Here we go with Round 4 of Ashley’s Rookie Season! If you’ve missed any of our previous sessions, you can find them all here:
Ashley has two great questions today. Let’s dive in!
Q: The coaches have microphone headsets – who are they talking to and why?
A: There are lots of answers to this question, but we’ll start with the most relevant one first. The head coach is usually talking to coordinators who are up in the box (a press box up high in the stadium). They can see things from a much different vantage point than the head coach can and make different observations and play calls based on what they see from above. The coach can also get up-to-date stats on how effective the team is in any number of contexts – third down conversions, running plays on first downs, passing plays, etc – and makes decisions for future play calls based on those numbers. Basically, the head coach is engaged in a constant conversation with his staff in the box in order to collectively create the most effective game plan possible.
Another important microphone/headset scenario is the communication that takes place between the sidelines and the designated “live” helmet. One player from each team is allowed to have a live radio in his helmet through which he receives play calls from a coach – usually a coordinator or position coach, not the head coach, since he is in communication with the coordinators upstairs. On offense, not surprisingly, this player is almost always the quarterback. He usually gets the calls from the offensive coordinator or quarterbacks coach. On defense, also not surprisingly, this player is often a middle linebacker, who is like the quarterback of the defense. Similarly, he usually gets the calls from the defensive coordinator or linebackers coach.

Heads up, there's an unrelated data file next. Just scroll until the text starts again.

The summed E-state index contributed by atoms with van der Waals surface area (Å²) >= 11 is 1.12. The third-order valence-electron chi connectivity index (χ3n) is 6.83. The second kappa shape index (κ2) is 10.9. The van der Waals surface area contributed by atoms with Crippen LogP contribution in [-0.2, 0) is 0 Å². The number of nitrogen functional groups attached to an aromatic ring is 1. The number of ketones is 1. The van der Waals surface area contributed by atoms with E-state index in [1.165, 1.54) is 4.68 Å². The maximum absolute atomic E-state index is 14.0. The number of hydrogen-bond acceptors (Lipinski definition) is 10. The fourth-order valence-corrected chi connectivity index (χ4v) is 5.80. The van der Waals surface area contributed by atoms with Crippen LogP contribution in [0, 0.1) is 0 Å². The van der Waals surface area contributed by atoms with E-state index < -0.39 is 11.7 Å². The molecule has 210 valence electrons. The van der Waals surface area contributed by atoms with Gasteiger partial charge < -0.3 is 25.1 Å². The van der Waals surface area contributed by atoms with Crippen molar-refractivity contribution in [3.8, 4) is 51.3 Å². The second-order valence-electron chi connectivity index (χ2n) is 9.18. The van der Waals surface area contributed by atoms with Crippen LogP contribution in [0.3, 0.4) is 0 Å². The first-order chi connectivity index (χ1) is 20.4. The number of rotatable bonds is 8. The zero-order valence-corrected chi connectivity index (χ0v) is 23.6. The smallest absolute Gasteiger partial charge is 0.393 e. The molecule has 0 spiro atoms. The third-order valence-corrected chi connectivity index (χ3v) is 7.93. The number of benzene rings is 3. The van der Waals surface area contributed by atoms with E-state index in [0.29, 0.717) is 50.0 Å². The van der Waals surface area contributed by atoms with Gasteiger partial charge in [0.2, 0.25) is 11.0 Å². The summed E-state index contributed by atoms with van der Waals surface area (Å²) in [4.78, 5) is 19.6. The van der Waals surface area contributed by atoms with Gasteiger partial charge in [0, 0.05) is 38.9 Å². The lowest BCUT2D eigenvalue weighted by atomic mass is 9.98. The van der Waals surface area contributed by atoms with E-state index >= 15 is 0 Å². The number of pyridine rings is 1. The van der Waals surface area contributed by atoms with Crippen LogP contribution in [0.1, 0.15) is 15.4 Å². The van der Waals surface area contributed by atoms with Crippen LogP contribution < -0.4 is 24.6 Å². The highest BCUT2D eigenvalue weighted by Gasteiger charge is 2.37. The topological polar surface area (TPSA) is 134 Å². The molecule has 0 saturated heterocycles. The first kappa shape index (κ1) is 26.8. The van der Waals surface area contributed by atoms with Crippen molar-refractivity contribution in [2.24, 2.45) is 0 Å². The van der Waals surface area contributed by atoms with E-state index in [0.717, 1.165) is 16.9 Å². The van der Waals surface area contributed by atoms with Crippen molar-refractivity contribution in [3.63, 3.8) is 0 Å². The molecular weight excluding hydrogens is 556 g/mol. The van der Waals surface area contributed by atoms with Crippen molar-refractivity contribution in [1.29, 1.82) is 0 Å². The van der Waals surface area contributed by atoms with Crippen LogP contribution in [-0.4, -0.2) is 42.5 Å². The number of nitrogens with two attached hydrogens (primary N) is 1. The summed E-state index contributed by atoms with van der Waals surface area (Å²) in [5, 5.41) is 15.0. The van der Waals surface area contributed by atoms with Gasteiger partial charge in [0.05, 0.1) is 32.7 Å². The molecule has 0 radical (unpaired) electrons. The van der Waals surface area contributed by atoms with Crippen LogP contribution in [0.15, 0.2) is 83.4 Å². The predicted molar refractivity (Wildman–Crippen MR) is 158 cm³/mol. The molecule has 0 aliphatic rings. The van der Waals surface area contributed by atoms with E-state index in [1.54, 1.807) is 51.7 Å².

The “live” helmets are designated by a green dot sticker on the back of the helmet. The lines of communication aren’t always open – during the 40-second play clock, the coaches have 25-seconds to communicate with the player wearing the live helmet. It automatically shuts off in the last 15-seconds.
Q: Is there an offensive player that is most-likely to score a touchdown?
There are lots of answers to this question, too! Most Likely to Score a Touchdown is a Football Superlative that anyone can win. There is no one position amongst the offensive “skill” players – wide receivers, running backs, tight ends – that is more likely to score a touchdown than any other. It is completely dependent on the team, the players, and the style of offense they play.
Let’s take a look at the 2012 season offensive scoring statistics. Arian Foster, running back for the Houston Texans, had the most touchdowns with 17 total – 15 rushing, 2 receiving. His skill set, combined with the Texans offense (and offensive line), made him most effective as a running back scoring rushing touchdowns.
The player with the second-most touchdowns was James Jones, wide receiver for the Green Bay Packers. He had 14, and they were all receiving touchdowns. Why? That’s the style of offense Green Bay plays: it’s a heavy-passing West Coast offense manned by the league’s best passer, Aaron Rodgers. At that time the Packers had one of the worst running games in the league. Passing was the name of the game, and James Jones is really, really good at that game, so he had a lot of receiving touchdowns as a wide receiver in a pass-happy offense.
Make sense? If you have any followup questions – or any completely unrelated questions! – feel free to leave them in the comments.